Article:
confusion_matrix[index][max_index] += 1

if index == max_index:
correct += 1
else:
incorrect += 1```

When I run the full code on the 200 test samples for each class, I get the following output!

```0.9625
baby    tool
baby   192     8
tool   7       193```

meaning we got 95% of the documents correct. We thought 11 of the baby reviews were tool reviews, and 6 of the tool reviews were baby reviews.

If you look at some of the mistakes, you can somewhat see what the reasoning was. For example, this review was guessed as being a tool reivew, even though it was a baby review:

“These tweezers are a far more useful tool than those disgusting snot suction things! You have to be quick and precise with these but they do the trick. The tips are small enough to fit into a newborn’s nose and blunt enough that if you do touch skin or nose it doesn’t hurt. The tweezer is the length of a normal tweezer so it fits nicely in my hand. It is easy to clean and you don’t need any filters or hoses. The only downside is I could imagine the tip breaking off if I dropped it enough times since it’s plastic. On the other hand, you wouldn’t want metal in the baby’s nose anyway.”

Just looking at the words, naively some might say, you can see why the model got confused.

And there you go, Naive Bayes done ourselves. Nice and quick if you run it with 1000 examples and two classes, but add more, and you’ll find the classification part of the code to slow down big time. And plus, we don’t want to do the code ourselves!

### Naive Bayes using NLTK

We’ve already seen use of the NLTK by using their stopword list for removal. It’s a huge

First part of using the NLTK classifier is training the classifier. Same thing we did

One thing when looking online about how to use the NLTK here is that basically none of the tutorials talk about the form of the data needed to pass into the classifier. Check out the comment at the top of the code block to see how we need to modify the training data. For each text, we need a tuple where the first item is a dictionary of word counts for that text, and the second item is the class string.

```#note, training set needs to be in form of
#train_set = [
#({'I': 3, 'like': 1, 'this': 1, 'product': 2}, 'class_name_1')
#({'This': 2, 'is': 1, 'really': 1, 'great': 2}, 'class_name_1')
#...
#({'Big': 1, 'fan': 1, 'of': 1, 'this': 1}, 'class_name_X')
#]
train_set = []
for class_name in class_labels:
filename = "train_%s.json" % class_name
texts = get_review_texts(filename)
for text in texts:
tokens = clean_review(text)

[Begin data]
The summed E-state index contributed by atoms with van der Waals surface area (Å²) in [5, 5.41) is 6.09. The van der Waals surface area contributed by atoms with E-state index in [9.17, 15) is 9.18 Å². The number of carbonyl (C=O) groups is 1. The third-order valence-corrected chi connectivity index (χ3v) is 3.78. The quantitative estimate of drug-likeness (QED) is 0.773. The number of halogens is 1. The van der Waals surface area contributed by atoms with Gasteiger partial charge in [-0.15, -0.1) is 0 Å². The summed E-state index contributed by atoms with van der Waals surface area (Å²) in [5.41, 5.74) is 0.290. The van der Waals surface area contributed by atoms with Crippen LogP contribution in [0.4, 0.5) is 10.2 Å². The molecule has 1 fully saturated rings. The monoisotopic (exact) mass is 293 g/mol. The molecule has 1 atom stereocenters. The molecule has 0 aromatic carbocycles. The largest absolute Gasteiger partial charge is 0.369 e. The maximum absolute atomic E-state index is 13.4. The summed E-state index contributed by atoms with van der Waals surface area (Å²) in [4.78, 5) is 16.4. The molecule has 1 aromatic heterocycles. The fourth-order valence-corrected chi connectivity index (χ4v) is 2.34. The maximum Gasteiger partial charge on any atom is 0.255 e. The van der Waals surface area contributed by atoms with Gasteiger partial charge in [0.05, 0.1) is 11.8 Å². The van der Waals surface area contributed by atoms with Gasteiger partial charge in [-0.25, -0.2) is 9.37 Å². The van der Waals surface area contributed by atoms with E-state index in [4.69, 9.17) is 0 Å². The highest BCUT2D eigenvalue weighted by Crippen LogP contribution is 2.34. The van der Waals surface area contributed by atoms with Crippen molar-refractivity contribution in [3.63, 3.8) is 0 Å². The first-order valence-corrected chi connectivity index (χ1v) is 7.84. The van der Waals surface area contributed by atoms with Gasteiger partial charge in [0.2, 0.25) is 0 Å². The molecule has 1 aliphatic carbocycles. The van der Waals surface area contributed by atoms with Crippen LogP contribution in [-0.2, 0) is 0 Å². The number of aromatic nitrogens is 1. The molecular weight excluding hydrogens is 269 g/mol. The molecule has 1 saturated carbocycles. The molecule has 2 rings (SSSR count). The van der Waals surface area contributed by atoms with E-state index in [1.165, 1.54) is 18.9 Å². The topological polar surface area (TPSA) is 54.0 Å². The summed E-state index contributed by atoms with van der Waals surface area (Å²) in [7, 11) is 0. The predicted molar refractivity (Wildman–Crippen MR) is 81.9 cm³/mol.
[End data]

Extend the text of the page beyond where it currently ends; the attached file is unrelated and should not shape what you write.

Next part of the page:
counter = Counter(tokens)
train_set.append((dict(counter), class_name))

classifier = nltk.NaiveBayesClassifier.train(train_set)```

Now in order to classify the texts, we again create the counter dictionary mapping words to frequency in the document, and for each of them, pass it into `classifier.classify` which returns the string value of the class it guesses.

```for index, class_name in enumerate(class_labels):
filename = "test_%s.json" % class_name
texts = [review["reviewText"] for review in reviews]
for text in texts:
tokens = clean_review(text)
counter = dict(Counter(tokens))
guess = classifier.classify(counter)
lindex = class_labels.index(guess)
confusion_matrix[index][lindex] += 1
if guess == class_name:
correct += 1
else:
incorrect += 1```

Sweet! We can run that code and get the results that follow. Note a couple things. First that they use a slightly different math than the additive smoothing we used above, so the percentage correct and confusion matrix are slightly different. They talk about the math here, but looks like there’s some text formatting issues so it’s a little confusing. You’ll have to look at the code specifically if you want to know the math they use.

And also, the NLTK classifier has a cool function that will return the most informative features. Basically, showing which words are most indicative of a text being from a certain class. So if you see ‘baby’, ‘wash’, ‘seat’, etc. in the text, you’re probably looking at baby.

0.9575
Most Informative Features
baby = 1                                 baby   :   tool        =       49.3 : 1.0
wash = 1                                baby   :    tool       =       34.3 : 1.0
seat = 1                                  baby   :    tool       =       30.3 : 1.0
child = 1                                 baby   :    tool       =      29.7 : 1.0
likes = 1                                  baby   :    tool       =     28.3 : 1.0
babies = 1                              baby   :    tool       =     28.3 : 1.0
led = 1                                    tool     :    baby     =      27.0 : 1.0
solid = 1                                 tool     :    baby     =      26.3 : 1.0
tool = 1                                   tool    :    baby     =      26.2 : 1.0
toys = 1                                  baby   :    tool       =      25.7 : 1.0
baby      tool
baby       189        11
tool         6            194

And there you have it! Adding more classes to the NLTK classifier is really simple and quick which is the key. Using more training samples or more classes quickly increases the run time of the custom Naive Bayes code. The NLTK implementation runs much quicker, so use that for real world applications.

### Final Thoughts

The key takeaway to remember here about how Naive Bayes works is thinking about the `P(word | class)` term, and the heuristic behind it. All we’re doing here, with some math in between, is counting the frequency of occurrence of each word in the test document, compared to all the documents we’ve used in the training set. If the test word occurs more frequently in the test documents of one class compared to the other, the `P(word | class)` term will have a greater value, and make the final value for that class greater than for the other classes.

And it works! With two classes here, we’re getting like 95% accuracy on classifying these reviews. That’s pretty good for a computer. Using different features, adding more training reviews can all help with accuracy, but it’s pretty cool what a little code can get you.